Tag Archives: Movie Review

Movie Review: Hancock

Last night I took my wife out on a date.  We began the evening going to Brew River.  The meal wasn’t as good as the Sunday Brunch I had a couple of weeks ago, but it wasn’t bad, either.  The cream of crab soup was the highlight of the meal for me, though my shrimp salad wrap wasn’t bad.  The Guinness was good- though they served it before it had settled- which is “ok” because that is the norm for American bar tenders, but being delivered a settled proper pint is always a good thing- especially when it is unexpected.

Before I talk about the movie I have to explain my scale.  I have different scales for different types of movies.  In the history of cinema action films have yet to breakthrough to Citizen Kane status.  That being said, I dumb the scale down for them.  For me an action film must have passable acting, good to amazing special effects, a storyline that is engaging while also moving forward and good dialog amongst the characters.

Hancock is a decent action film.  Will Smith, Jason Bateman and Charlize Theron  play their roles well, the story moves along and, in a bit of a surprise, the plot contains a decent twist.  The down side for me is toward the end of the movie Theron’s character suddenly explains a whole lot of the parameters of the character- a better written script would have found a way to incorporate those things and slowly reveal them throughout- instead we’re given an info dump at the end of the film as a bridge to the next scene.  It’s not terrible, but it is inartful and could have been presented better.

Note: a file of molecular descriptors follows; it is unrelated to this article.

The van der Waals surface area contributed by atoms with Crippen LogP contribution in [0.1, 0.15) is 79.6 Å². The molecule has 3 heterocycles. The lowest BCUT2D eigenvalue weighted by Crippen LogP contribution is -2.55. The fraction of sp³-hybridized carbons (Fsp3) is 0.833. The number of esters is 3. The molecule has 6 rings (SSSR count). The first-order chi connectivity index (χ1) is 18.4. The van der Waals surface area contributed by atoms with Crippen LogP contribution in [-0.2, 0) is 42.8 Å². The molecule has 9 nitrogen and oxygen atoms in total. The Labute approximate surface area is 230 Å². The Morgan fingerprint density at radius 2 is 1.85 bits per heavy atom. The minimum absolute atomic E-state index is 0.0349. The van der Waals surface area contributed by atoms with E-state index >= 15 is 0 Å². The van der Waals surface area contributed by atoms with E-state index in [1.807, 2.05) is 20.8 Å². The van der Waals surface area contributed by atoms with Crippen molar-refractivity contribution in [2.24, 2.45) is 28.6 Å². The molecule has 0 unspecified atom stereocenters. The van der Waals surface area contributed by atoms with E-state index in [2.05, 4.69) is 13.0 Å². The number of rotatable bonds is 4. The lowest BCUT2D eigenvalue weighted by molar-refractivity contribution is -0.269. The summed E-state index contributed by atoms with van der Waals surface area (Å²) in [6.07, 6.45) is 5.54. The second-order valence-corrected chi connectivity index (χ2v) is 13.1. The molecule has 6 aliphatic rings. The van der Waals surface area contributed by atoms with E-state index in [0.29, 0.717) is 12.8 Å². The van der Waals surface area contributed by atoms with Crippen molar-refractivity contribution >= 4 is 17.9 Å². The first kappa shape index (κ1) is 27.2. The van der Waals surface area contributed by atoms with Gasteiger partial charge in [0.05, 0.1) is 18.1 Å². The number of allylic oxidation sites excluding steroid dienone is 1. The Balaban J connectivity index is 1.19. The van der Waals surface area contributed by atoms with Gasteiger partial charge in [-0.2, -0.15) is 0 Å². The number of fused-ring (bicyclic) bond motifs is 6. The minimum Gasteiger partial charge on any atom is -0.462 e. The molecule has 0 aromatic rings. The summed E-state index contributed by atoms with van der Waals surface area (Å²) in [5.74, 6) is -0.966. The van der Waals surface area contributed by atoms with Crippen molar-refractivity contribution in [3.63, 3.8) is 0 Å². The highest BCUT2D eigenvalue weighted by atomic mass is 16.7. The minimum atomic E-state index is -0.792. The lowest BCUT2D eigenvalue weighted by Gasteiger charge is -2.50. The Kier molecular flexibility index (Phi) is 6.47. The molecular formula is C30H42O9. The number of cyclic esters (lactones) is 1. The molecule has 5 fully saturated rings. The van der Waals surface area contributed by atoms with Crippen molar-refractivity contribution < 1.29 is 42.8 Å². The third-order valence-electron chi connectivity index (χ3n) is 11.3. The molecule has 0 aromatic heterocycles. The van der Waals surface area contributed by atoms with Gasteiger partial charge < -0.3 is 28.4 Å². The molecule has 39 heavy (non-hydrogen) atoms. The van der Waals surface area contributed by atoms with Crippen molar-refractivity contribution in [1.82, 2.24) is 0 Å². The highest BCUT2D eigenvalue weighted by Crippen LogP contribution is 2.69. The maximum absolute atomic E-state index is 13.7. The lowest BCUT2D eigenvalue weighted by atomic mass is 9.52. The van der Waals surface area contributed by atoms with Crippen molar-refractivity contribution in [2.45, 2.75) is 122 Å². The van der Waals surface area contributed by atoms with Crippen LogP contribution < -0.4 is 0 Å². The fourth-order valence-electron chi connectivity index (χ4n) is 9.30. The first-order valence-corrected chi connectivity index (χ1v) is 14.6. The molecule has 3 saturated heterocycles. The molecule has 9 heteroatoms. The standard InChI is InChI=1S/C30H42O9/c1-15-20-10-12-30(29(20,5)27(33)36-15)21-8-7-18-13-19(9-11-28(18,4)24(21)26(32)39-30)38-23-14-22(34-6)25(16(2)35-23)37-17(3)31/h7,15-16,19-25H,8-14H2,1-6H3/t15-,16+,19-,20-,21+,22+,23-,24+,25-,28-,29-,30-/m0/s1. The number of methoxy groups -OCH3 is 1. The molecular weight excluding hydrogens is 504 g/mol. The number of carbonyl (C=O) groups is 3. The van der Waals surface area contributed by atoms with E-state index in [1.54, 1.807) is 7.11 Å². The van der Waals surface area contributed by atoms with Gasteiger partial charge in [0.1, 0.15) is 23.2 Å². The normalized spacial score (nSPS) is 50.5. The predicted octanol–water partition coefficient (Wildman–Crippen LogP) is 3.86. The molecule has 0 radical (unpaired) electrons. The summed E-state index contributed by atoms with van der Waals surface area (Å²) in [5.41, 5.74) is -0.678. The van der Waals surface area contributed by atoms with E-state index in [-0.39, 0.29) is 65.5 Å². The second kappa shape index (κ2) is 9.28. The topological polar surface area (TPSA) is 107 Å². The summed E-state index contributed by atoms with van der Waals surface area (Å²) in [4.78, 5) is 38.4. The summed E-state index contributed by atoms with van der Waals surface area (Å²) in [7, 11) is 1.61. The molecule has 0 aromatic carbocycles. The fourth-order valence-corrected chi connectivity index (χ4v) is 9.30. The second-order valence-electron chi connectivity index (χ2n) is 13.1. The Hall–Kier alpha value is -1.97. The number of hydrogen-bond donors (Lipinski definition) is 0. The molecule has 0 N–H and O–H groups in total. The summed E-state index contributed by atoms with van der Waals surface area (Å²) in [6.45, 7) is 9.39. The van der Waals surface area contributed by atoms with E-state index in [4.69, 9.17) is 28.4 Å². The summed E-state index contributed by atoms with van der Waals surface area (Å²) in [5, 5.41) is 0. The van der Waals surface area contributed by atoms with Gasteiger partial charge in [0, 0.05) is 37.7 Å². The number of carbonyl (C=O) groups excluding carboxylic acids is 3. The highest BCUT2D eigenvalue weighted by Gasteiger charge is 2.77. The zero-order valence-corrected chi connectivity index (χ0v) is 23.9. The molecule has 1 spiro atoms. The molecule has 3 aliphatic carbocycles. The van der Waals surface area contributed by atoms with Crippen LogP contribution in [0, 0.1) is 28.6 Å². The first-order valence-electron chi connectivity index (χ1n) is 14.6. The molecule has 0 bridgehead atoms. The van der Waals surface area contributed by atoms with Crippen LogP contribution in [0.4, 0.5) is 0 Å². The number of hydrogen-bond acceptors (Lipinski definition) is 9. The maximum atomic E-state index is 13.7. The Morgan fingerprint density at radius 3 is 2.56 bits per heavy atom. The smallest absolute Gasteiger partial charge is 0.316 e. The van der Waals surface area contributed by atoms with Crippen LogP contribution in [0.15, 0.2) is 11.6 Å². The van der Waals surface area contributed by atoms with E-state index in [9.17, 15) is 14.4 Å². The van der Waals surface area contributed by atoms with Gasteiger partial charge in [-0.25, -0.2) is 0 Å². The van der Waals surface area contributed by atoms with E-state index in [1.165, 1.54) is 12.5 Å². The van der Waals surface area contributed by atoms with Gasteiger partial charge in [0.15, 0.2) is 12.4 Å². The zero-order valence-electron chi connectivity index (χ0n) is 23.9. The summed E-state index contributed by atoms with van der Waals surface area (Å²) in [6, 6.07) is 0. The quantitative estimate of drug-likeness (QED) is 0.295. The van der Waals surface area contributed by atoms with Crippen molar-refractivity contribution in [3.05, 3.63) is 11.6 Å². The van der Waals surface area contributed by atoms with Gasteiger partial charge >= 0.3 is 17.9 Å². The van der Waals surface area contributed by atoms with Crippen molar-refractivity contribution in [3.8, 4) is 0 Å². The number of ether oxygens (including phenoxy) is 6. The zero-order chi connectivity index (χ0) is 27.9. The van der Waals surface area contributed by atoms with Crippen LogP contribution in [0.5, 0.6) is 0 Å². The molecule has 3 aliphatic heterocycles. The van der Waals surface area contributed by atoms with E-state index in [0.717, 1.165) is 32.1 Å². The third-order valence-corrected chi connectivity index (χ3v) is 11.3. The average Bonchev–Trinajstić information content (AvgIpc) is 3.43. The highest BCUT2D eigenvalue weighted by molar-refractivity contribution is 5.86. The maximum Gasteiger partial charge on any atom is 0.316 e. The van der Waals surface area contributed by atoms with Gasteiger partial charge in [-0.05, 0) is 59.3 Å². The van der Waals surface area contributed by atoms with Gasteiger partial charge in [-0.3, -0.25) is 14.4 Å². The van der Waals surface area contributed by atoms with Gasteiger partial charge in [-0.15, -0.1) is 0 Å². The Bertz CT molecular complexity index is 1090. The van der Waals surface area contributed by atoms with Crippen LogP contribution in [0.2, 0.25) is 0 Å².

It’s a good enough movie that I recommend you go see it.




Filed under film, Movie Review

Kafka Fans Unite And Take Over

Sing the subject line to the tune of The Smiths song “Shoplifters of the World Unite” and then read on. Or, if you are unfamiliar with the song go at once to the bottom of this post and start the youtube video. Do it. Now.

Moving on.

If you are a fan of existentialism in all of its gray-toned, rainy day, I am suffering through this mortality with a joyless soul forms, then you should check out “Brysomme mannen, Den” or as it is known by its English title, “The Bothersome Man”. It’s obviously a foreign film, but if you are into existentialism then you’ll likely have no problem with that, in fact, you’ll probably watch it just so you can brag to your hipster buddies that you are more bla·sé than they. This film is pretty much what I would make if I were to tackle the theme. The cast does a great job, the sets are efficient and the story moves along unveiling a world that attempts to satiate the central character, Andreas, with every worldly happiness it can. Undaunted, the inner-EEyore must come out and our man is just not satisfied. Will nothing cure his empty, wretched soul?

And now it’s time for The Smiths

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Filed under Existentialism, Movie Review